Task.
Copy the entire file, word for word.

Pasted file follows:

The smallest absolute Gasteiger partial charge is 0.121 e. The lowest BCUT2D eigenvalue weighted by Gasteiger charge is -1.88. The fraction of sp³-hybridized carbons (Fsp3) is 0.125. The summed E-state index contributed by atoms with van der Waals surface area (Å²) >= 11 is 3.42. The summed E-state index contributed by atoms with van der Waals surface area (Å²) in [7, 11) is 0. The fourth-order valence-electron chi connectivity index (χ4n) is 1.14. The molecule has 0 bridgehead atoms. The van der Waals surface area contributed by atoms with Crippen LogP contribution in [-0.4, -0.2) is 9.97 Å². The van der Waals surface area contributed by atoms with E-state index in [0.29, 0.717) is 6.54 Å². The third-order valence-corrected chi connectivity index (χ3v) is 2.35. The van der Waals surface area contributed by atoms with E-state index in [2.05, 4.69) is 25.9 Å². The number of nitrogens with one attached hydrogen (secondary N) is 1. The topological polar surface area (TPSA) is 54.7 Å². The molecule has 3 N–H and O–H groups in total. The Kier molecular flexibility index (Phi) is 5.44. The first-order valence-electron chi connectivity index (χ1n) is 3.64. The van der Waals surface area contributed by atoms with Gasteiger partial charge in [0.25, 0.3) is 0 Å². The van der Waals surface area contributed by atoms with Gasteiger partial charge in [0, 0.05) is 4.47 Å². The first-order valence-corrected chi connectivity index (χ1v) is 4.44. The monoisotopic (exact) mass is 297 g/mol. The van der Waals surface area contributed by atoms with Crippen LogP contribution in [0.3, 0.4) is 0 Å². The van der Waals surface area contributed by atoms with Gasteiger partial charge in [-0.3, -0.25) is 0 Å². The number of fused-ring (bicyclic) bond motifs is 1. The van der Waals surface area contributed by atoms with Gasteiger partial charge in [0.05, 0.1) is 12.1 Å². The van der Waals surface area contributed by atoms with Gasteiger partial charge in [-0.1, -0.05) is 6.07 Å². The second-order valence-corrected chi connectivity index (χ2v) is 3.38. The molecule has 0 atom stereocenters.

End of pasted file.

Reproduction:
The smallest absolute Gasteiger partial charge is 0.121 e. The lowest BCUT2D eigenvalue weighted by Gasteiger charge is -1.88. The fraction of sp³-hybridized carbons (Fsp3) is 0.125. The summed E-state index contributed by atoms with van der Waals surface area (Å²) >= 11 is 3.42. The summed E-state index contributed by atoms with van der Waals surface area (Å²) in [7, 11) is 0. The fourth-order valence-electron chi connectivity index (χ4n) is 1.14. The molecule has 0 bridgehead atoms. The van der Waals surface area contributed by atoms with Crippen LogP contribution in [-0.4, -0.2) is 9.97 Å². The van der Waals surface area contributed by atoms with E-state index in [0.29, 0.717) is 6.54 Å². The third-order valence-corrected chi connectivity index (χ3v) is 2.35. The van der Waals surface area contributed by atoms with E-state index in [2.05, 4.69) is 25.9 Å². The number of nitrogens with one attached hydrogen (secondary N) is 1. The topological polar surface area (TPSA) is 54.7 Å². The molecule has 3 N–H and O–H groups in total. The Kier molecular flexibility index (Phi) is 5.44. The first-order valence-electron chi connectivity index (χ1n) is 3.64. The van der Waals surface area contributed by atoms with Gasteiger partial charge in [0.25, 0.3) is 0 Å². The van der Waals surface area contributed by atoms with Gasteiger partial charge in [0, 0.05) is 4.47 Å². The first-order valence-corrected chi connectivity index (χ1v) is 4.44. The monoisotopic (exact) mass is 297 g/mol. The van der Waals surface area contributed by atoms with Crippen LogP contribution in [0.3, 0.4) is 0 Å². The van der Waals surface area contributed by atoms with Gasteiger partial charge in [-0.3, -0.25) is 0 Å². The number of fused-ring (bicyclic) bond motifs is 1. The van der Waals surface area contributed by atoms with Gasteiger partial charge in [0.05, 0.1) is 12.1 Å². The van der Waals surface area contributed by atoms with Gasteiger partial charge in [-0.1, -0.05) is 6.07 Å². The second-order valence-corrected chi connectivity index (χ2v) is 3.38. The molecule has 0 atom stereocenters.